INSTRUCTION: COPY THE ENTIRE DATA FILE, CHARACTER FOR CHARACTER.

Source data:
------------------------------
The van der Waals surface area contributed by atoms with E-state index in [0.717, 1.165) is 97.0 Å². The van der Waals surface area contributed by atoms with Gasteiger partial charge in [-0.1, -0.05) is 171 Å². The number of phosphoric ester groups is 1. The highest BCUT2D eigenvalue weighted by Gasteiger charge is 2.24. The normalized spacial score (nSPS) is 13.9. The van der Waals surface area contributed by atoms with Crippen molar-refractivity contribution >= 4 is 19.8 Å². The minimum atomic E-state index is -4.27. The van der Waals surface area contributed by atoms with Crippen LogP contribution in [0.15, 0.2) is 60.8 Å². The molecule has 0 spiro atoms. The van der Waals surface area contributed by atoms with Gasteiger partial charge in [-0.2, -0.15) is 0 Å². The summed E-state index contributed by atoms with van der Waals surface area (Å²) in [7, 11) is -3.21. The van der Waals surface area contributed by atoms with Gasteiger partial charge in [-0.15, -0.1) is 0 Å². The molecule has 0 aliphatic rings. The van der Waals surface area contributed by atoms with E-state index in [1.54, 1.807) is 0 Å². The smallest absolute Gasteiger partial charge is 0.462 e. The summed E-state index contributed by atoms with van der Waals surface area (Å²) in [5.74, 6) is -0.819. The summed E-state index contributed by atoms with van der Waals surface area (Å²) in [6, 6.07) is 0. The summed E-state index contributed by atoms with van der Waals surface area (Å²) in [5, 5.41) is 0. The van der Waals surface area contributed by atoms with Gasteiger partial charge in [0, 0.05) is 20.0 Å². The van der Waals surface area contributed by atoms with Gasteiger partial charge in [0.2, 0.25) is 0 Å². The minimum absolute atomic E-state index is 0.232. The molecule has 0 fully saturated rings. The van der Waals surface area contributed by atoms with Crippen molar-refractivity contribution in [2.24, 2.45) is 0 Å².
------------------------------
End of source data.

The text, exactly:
The van der Waals surface area contributed by atoms with E-state index in [0.717, 1.165) is 97.0 Å². The van der Waals surface area contributed by atoms with Gasteiger partial charge in [-0.1, -0.05) is 171 Å². The number of phosphoric ester groups is 1. The highest BCUT2D eigenvalue weighted by Gasteiger charge is 2.24. The normalized spacial score (nSPS) is 13.9. The van der Waals surface area contributed by atoms with Crippen molar-refractivity contribution >= 4 is 19.8 Å². The minimum atomic E-state index is -4.27. The van der Waals surface area contributed by atoms with Crippen LogP contribution in [0.15, 0.2) is 60.8 Å². The molecule has 0 spiro atoms. The van der Waals surface area contributed by atoms with Gasteiger partial charge in [-0.2, -0.15) is 0 Å². The summed E-state index contributed by atoms with van der Waals surface area (Å²) in [7, 11) is -3.21. The van der Waals surface area contributed by atoms with Gasteiger partial charge in [-0.15, -0.1) is 0 Å². The molecule has 0 aliphatic rings. The van der Waals surface area contributed by atoms with E-state index in [1.54, 1.807) is 0 Å². The smallest absolute Gasteiger partial charge is 0.462 e. The summed E-state index contributed by atoms with van der Waals surface area (Å²) in [5.74, 6) is -0.819. The summed E-state index contributed by atoms with van der Waals surface area (Å²) in [6, 6.07) is 0. The summed E-state index contributed by atoms with van der Waals surface area (Å²) in [5, 5.41) is 0. The van der Waals surface area contributed by atoms with Gasteiger partial charge in [0, 0.05) is 20.0 Å². The van der Waals surface area contributed by atoms with Gasteiger partial charge in [0.2, 0.25) is 0 Å². The minimum absolute atomic E-state index is 0.232. The molecule has 0 fully saturated rings. The van der Waals surface area contributed by atoms with Crippen molar-refractivity contribution in [2.24, 2.45) is 0 Å².